Acrylic Study #3

Acrylic, Chatty, Step-by-Step

Gosh, a whole month since my last post!

In that month I’ve been to a wedding, spent a week in Norfolk and visited my beautiful puppy Molly a lot! She’s not coming home until the end of July but I am SO excited. I hope she loves Josh (our rescue dog) and doesn’t miss her current pupmates too much.

ANYWAY – here’s the acrylic study of my garden with a bit more detail.

Finally I had the chance to work on it when the weather and time of day was the same as when I started it.

The leaves have grown over the fence so I’m having to start paint in some more leaves in the shadow next to the cabin.

When I looked at the painting for the first time in a while, I was pleasantly surprised! I wasn’t particularly pleased with it when I left it last time. It’s amazing what a difference fresh eyes can make. I’m especially pleased now that the layers of different leaves are beginning to look more distinct. If you saw¬†my first post¬†about this, you’ll know that painting realistic leaves was something that I was really struggling with. Now I feel like I’ve definitely improved!

I’ll keep working on this piece. The big thing I’ve taken away from it so far is that I need to start off being confident with the contrast of light and dark so that I’m not taking as long to create form.

I hope you’ve all had a wonderful start to the month!

Acrylic Study #2

Acrylic, Painting, Step-by-Step

Another beautiful day.

When I got home I found an hour in the evening to spend on this painting.

I’m happier with the trees in the background. I still really want to create realstic images, but I know I’ve got a way to go. Still, all progress is good!

Some thoughts this time round:

  • I know I’ve always thought you should avoid mixing with black, but if the colour is actually grey, it’s ok to add a tiny bit of black.
  • Varying the direction of the brush makes for more realstic leaves.
  • Plotting in the most contrasting highs and lows of shading early on would have made it much easier to have an accurate understanding of how the colours fit together. Otherwise, as the light changes, you’re doing a bit of guesswork.
  • I seriously need to pick up more white paint.

That’s all for today.

Acrylic Study

Acrylic, Painting, Step-by-Step

This weather is gorgeous!

I could paint outside and didn’t have to worry about my easel blowing over!

When The Big Painting Challenge was on, I felt very motivated to start practising drawing exactly what’s in front of me. I found that I was making excuses for not working because I didn’t have an interesting subject matter in front of me.

I’ve also been watching a lot of Robin Clonts Youtube videos, in particular this one. In the video Robin didn’t sketch first, she went straight in with paint. My least favourite part of painting is the initial sketch, so i was thrilled to see that a professional skipped this part!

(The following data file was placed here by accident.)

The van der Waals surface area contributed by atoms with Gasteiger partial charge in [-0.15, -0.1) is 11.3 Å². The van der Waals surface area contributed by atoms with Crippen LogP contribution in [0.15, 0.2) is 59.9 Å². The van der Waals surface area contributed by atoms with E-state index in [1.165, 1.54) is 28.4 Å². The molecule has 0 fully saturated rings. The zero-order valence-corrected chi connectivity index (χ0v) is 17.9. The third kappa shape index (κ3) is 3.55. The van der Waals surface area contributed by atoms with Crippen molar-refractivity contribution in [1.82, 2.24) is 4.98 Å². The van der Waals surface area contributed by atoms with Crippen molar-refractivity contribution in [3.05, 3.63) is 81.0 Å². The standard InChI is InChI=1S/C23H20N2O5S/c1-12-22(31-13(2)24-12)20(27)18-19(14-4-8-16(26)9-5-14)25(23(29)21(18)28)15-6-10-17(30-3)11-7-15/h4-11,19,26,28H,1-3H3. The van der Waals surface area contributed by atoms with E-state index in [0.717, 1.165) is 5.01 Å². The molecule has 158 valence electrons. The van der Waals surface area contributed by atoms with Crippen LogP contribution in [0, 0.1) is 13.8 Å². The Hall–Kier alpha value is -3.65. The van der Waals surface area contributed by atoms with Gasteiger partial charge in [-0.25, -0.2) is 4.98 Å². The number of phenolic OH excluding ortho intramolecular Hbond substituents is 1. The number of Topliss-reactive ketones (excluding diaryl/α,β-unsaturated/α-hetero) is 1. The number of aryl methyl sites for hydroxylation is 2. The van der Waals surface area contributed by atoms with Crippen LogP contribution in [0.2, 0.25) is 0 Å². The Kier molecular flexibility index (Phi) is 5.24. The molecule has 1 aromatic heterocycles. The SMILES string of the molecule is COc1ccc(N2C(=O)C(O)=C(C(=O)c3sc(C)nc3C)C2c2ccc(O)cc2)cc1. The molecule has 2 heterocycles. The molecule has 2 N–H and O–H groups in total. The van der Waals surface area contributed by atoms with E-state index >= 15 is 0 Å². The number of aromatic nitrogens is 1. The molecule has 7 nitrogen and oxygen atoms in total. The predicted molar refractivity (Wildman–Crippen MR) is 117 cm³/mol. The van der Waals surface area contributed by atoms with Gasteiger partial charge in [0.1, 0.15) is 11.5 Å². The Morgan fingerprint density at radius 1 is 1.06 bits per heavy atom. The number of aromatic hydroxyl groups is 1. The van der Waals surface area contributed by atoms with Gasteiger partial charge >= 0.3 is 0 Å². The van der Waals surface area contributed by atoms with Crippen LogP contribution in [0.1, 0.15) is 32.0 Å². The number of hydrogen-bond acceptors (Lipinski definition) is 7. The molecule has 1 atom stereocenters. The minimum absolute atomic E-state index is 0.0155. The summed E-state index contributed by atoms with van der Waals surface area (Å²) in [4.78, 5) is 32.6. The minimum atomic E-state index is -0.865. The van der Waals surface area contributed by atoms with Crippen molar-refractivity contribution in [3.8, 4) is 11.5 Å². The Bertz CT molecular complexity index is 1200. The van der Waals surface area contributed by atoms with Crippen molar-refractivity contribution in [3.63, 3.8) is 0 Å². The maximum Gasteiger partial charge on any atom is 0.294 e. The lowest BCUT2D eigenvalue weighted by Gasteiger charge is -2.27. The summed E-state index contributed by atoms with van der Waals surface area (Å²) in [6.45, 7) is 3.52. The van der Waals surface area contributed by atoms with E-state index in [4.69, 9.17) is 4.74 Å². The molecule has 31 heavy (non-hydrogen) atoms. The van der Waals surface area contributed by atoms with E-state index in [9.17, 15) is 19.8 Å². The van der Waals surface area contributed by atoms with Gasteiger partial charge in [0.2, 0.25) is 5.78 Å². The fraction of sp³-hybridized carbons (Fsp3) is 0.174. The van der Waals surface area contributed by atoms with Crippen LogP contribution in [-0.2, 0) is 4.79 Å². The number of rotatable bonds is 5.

Heres my no-sketch-paint-the-garden canvas so far:

I know, it looks like a child’s painting. I’ve got a long way to go with it, but I really want to get better at painting leaves/trees, and mixing really accurate colours.

Here were my thoughts:

  • Making defined non-blob trees is really difficult.
  • Maybe next time I’ll paint things on layer by layer, so that it’s easier to see the negative space.
  • It was really hot today.
  • I don’t know if it’s because my paints are terrible quality, or because it’s hot, or if it’s because I’m not using enough water, but my paints are drying up very quickly.
  • I need to make up smaller quantities of paint. I’m so used to using bigger canvases.

Fingers crossed that the sunshine stays for a while.

Second Wave

Acrylic, Chatty, Painting, Step-by-Step

Even though I haven’t been posting, I’ve actually been doing a lot of art! Huzzah!

I’ll start with this big piece I’ve been working on over the last month.

About 5 years ago when I was in my first year of university I created a smaller version of this piece. It was based on my final project for A Level art, and was an abstracted version of my view from my halls in Russell Square.

Although it was a little bit hotel-lobbey-artish, I liked it and decided to start a MUCH bigger version of it the following year.

The canvas had been sitting in my room for a few years untouched. Since I was at a loss of how to start a new project (see previous post) I thought I would pick up one id I’d already started.

Here’s the start – i hadn’t done too much to it at this point, just livened up the paint (acrylic).

Day 1:

Also, a cat came to visit to keep me company!

Day 2:

Excuse the sun creeping through. I’d forgotten how nice it can be to just paint in the sun and listen to the radio.

Day 3:

You can see that progress is pretty slow, but that’s ok. This piece is a bit of a colour and composition exercise, which is pretty much my favourite kind of art to do.

Day 4:

One piece of advice that’s stuck with me is to rotate your work and look at it from all angles. Especially important when you’re thinking about the balance of a piece.

Day 5:

And here we are now!

I’ve started to apply the paint in different ways and think about blocking out some of the clear divide between shapes. I wish I had the original reference to remind myself where each roof and building began.

Unfortunately it was a particularly windy day and my easel blew over, so there’s now a small rip in the canvas.

I’ve been working on some other pieces over the last couple of days since I felt like I hit a bit of a wall with this piece. It’s been so nice to feel motivated again!

If anyone else is feeling a bit lethargic, try picking up an old piece that you haven’t looked at in a while, it might be just what you need to get started again.